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How to “Break Up” With Your Doctor

In our four-part series of interviews with gastroenterologist Dr. Neilanjan Nandi, he will be answering patient questions on all-things IBD. First up is Brooke Abbott. She was diagnosed with ulcerative colitis over 12 years ago.

Brooke dives into questions on what to do when it's a bad doctor-patient fit.

When you want a second opinion

Brooke first asks whether she needs to tell her doctor if she's seeking a second opinion. Dr. Nandi says that while a patient doesn't have to, he does encourage transparency.

"Two minds, three minds, four minds are better than one," he says. He adds that when different members of a patient's care team can talk, it results in better care.

"It's normal to seek a second opinion," Dr. Nandi says. "And to have two GI doctors in tandem working with you, a primary and a secondary IBD specialist."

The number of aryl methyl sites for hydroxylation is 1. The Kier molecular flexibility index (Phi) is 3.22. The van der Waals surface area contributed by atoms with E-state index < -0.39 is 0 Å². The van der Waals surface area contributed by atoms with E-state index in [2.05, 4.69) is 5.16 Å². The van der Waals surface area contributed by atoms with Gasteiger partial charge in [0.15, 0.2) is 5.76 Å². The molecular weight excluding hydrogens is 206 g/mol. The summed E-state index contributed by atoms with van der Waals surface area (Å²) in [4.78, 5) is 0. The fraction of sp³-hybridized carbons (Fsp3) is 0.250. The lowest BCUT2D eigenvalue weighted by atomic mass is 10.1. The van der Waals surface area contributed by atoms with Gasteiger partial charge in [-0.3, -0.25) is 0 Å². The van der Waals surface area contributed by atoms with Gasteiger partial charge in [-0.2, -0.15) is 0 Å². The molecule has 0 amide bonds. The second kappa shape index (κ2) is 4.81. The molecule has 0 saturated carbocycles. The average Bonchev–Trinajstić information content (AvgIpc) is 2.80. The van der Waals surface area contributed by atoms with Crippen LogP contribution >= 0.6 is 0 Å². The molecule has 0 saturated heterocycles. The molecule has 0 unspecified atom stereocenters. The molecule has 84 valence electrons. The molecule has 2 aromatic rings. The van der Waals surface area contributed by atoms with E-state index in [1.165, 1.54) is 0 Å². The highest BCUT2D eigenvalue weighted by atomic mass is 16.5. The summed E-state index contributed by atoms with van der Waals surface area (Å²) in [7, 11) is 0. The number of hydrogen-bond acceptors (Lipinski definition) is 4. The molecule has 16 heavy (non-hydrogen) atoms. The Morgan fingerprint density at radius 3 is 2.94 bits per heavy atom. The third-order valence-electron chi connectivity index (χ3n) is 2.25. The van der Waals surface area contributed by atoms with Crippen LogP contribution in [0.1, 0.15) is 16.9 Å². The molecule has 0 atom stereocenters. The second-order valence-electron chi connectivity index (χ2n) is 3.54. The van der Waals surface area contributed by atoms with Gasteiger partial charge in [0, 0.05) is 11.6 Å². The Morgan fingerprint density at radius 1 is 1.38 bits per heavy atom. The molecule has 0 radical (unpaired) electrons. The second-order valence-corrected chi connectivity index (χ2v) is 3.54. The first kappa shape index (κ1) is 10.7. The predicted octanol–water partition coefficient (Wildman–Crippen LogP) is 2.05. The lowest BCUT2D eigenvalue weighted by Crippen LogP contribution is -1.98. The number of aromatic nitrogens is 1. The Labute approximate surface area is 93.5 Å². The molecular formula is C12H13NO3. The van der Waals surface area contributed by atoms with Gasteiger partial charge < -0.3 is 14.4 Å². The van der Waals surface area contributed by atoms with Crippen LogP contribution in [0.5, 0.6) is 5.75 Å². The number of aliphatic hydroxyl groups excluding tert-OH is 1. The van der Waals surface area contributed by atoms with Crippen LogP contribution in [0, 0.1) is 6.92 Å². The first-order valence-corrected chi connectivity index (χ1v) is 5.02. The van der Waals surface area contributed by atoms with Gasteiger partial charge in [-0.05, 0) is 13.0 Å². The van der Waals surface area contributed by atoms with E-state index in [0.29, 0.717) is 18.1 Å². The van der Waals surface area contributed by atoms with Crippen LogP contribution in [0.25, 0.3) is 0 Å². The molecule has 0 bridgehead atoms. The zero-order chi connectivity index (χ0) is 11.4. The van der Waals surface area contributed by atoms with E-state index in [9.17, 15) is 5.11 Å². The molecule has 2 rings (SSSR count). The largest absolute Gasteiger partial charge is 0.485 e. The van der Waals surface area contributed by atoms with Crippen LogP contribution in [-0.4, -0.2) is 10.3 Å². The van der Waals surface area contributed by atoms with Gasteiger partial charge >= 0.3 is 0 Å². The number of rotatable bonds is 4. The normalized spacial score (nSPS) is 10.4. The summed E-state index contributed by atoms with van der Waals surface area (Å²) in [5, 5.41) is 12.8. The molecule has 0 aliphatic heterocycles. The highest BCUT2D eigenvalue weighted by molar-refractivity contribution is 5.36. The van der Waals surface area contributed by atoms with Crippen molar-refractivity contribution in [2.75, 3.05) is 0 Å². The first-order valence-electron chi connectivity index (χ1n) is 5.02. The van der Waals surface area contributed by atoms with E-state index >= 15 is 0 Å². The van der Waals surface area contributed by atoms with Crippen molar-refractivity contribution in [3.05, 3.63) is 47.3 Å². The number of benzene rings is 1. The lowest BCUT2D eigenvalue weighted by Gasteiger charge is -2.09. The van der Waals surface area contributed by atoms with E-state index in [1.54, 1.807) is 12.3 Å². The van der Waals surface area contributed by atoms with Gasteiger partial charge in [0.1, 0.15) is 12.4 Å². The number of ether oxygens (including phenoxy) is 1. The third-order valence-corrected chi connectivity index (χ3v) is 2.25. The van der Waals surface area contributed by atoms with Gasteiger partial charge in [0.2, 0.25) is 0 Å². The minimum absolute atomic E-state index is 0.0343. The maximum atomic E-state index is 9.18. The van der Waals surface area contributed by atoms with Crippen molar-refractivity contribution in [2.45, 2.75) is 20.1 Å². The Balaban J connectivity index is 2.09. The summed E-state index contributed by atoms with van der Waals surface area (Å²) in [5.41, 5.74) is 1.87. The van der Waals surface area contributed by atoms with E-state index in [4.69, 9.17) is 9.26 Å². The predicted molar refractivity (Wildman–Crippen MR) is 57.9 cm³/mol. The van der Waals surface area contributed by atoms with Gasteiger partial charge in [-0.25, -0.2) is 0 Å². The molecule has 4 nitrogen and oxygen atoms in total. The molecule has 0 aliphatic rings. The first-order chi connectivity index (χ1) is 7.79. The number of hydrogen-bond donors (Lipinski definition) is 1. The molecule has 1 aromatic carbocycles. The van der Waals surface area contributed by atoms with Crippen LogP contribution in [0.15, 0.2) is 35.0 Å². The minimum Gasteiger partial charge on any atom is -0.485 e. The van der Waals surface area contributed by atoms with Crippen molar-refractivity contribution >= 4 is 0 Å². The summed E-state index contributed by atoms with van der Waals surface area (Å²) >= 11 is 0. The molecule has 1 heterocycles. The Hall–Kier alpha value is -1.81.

Three tips for breaking up with your doctor

But what if you and your GI doctor simply aren't gelling? Brooke asks Dr. Nandi for his advice on how to "break up" with your gastroenterologist.

Dr. Nandi offers his top three tips:

  1. Psych yourself up: Remember that this is about you. You are the one with the disease, and you deserve the best care possible.
  2. Role-play the conversation: Practice the conversation with a friend or family member.
  3. Be forthright and honest: When it comes time to talk to your doctor, you can say things like: "I feel like I'm not making any progress," and, "Can you please help me find a second opinion?"

"The number one rule: remember that YOU are number one," Dr. Nandi adds. "And that is all that matters at the end of the day. You have to be happy with your healthcare."

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